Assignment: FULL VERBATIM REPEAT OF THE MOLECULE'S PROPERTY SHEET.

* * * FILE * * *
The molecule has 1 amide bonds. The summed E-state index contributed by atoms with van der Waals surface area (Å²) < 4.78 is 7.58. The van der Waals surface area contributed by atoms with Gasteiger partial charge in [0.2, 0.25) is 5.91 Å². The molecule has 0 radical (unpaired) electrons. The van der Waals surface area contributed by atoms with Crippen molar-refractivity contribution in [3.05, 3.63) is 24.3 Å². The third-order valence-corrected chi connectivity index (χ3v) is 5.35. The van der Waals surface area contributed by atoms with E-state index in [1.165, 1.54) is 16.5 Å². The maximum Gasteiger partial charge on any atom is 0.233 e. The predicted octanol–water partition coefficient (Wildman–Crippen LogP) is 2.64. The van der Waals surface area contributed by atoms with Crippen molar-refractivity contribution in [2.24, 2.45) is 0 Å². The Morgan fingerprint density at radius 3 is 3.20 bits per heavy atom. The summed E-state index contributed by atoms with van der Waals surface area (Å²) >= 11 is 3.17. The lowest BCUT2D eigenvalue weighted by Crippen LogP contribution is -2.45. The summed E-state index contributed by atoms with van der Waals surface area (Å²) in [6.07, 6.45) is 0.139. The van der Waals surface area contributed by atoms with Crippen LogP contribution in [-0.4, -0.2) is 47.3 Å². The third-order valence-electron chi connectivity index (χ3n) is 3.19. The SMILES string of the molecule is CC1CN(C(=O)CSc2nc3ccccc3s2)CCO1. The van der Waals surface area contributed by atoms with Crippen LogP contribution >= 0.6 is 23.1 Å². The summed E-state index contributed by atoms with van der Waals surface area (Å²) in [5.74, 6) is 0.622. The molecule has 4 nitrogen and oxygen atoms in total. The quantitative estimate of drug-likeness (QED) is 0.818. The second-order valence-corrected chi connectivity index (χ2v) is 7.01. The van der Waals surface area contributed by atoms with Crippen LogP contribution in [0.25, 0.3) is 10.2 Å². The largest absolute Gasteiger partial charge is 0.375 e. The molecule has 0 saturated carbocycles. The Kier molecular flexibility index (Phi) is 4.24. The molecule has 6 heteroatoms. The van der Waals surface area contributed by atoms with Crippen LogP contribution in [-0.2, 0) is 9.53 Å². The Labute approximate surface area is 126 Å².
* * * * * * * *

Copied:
The molecule has 1 amide bonds. The summed E-state index contributed by atoms with van der Waals surface area (Å²) < 4.78 is 7.58. The van der Waals surface area contributed by atoms with Gasteiger partial charge in [0.2, 0.25) is 5.91 Å². The molecule has 0 radical (unpaired) electrons. The van der Waals surface area contributed by atoms with Crippen molar-refractivity contribution in [3.05, 3.63) is 24.3 Å². The third-order valence-corrected chi connectivity index (χ3v) is 5.35. The van der Waals surface area contributed by atoms with E-state index in [1.165, 1.54) is 16.5 Å². The maximum Gasteiger partial charge on any atom is 0.233 e. The predicted octanol–water partition coefficient (Wildman–Crippen LogP) is 2.64. The van der Waals surface area contributed by atoms with Crippen molar-refractivity contribution in [2.24, 2.45) is 0 Å². The Morgan fingerprint density at radius 3 is 3.20 bits per heavy atom. The summed E-state index contributed by atoms with van der Waals surface area (Å²) >= 11 is 3.17. The lowest BCUT2D eigenvalue weighted by Crippen LogP contribution is -2.45. The summed E-state index contributed by atoms with van der Waals surface area (Å²) in [6.07, 6.45) is 0.139. The van der Waals surface area contributed by atoms with Crippen LogP contribution in [-0.4, -0.2) is 47.3 Å². The third-order valence-electron chi connectivity index (χ3n) is 3.19. The SMILES string of the molecule is CC1CN(C(=O)CSc2nc3ccccc3s2)CCO1. The van der Waals surface area contributed by atoms with Crippen LogP contribution >= 0.6 is 23.1 Å². The summed E-state index contributed by atoms with van der Waals surface area (Å²) in [5.74, 6) is 0.622. The molecule has 4 nitrogen and oxygen atoms in total. The quantitative estimate of drug-likeness (QED) is 0.818. The second-order valence-corrected chi connectivity index (χ2v) is 7.01. The van der Waals surface area contributed by atoms with Crippen LogP contribution in [0.25, 0.3) is 10.2 Å². The largest absolute Gasteiger partial charge is 0.375 e. The molecule has 0 saturated carbocycles. The Kier molecular flexibility index (Phi) is 4.24. The molecule has 6 heteroatoms. The van der Waals surface area contributed by atoms with Crippen LogP contribution in [-0.2, 0) is 9.53 Å². The Labute approximate surface area is 126 Å².